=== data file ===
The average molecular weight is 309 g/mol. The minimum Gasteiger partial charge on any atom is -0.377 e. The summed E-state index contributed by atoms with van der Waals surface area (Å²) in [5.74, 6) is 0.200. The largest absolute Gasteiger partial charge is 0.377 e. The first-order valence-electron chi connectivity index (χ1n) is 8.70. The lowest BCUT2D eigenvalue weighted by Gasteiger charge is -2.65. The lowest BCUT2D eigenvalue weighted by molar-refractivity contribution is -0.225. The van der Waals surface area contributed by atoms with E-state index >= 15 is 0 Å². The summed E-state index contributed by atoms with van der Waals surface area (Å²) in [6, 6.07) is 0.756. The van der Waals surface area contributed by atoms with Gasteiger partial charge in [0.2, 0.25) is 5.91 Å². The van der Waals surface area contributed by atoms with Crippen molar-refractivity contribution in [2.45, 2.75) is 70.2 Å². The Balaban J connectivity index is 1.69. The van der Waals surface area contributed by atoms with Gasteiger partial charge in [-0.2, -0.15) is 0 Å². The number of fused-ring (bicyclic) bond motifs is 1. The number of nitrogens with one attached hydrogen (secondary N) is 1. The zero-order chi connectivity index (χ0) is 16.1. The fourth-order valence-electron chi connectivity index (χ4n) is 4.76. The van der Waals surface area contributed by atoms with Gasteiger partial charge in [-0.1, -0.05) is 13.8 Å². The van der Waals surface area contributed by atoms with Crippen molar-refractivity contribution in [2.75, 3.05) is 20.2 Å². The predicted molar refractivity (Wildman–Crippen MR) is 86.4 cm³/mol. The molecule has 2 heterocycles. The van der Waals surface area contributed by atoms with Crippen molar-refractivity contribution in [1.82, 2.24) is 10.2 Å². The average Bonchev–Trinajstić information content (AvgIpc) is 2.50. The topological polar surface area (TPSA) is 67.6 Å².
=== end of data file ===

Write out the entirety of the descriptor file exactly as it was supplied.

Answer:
The average molecular weight is 309 g/mol. The minimum Gasteiger partial charge on any atom is -0.377 e. The summed E-state index contributed by atoms with van der Waals surface area (Å²) in [5.74, 6) is 0.200. The largest absolute Gasteiger partial charge is 0.377 e. The first-order valence-electron chi connectivity index (χ1n) is 8.70. The lowest BCUT2D eigenvalue weighted by Gasteiger charge is -2.65. The lowest BCUT2D eigenvalue weighted by molar-refractivity contribution is -0.225. The van der Waals surface area contributed by atoms with E-state index >= 15 is 0 Å². The summed E-state index contributed by atoms with van der Waals surface area (Å²) in [6, 6.07) is 0.756. The van der Waals surface area contributed by atoms with Gasteiger partial charge in [0.2, 0.25) is 5.91 Å². The van der Waals surface area contributed by atoms with Crippen molar-refractivity contribution in [2.45, 2.75) is 70.2 Å². The Balaban J connectivity index is 1.69. The van der Waals surface area contributed by atoms with Gasteiger partial charge in [-0.2, -0.15) is 0 Å². The number of fused-ring (bicyclic) bond motifs is 1. The number of nitrogens with one attached hydrogen (secondary N) is 1. The zero-order chi connectivity index (χ0) is 16.1. The fourth-order valence-electron chi connectivity index (χ4n) is 4.76. The van der Waals surface area contributed by atoms with Gasteiger partial charge in [-0.1, -0.05) is 13.8 Å². The van der Waals surface area contributed by atoms with Crippen molar-refractivity contribution in [2.75, 3.05) is 20.2 Å². The predicted molar refractivity (Wildman–Crippen MR) is 86.4 cm³/mol. The molecule has 2 heterocycles. The van der Waals surface area contributed by atoms with Crippen molar-refractivity contribution in [1.82, 2.24) is 10.2 Å². The average Bonchev–Trinajstić information content (AvgIpc) is 2.50. The topological polar surface area (TPSA) is 67.6 Å².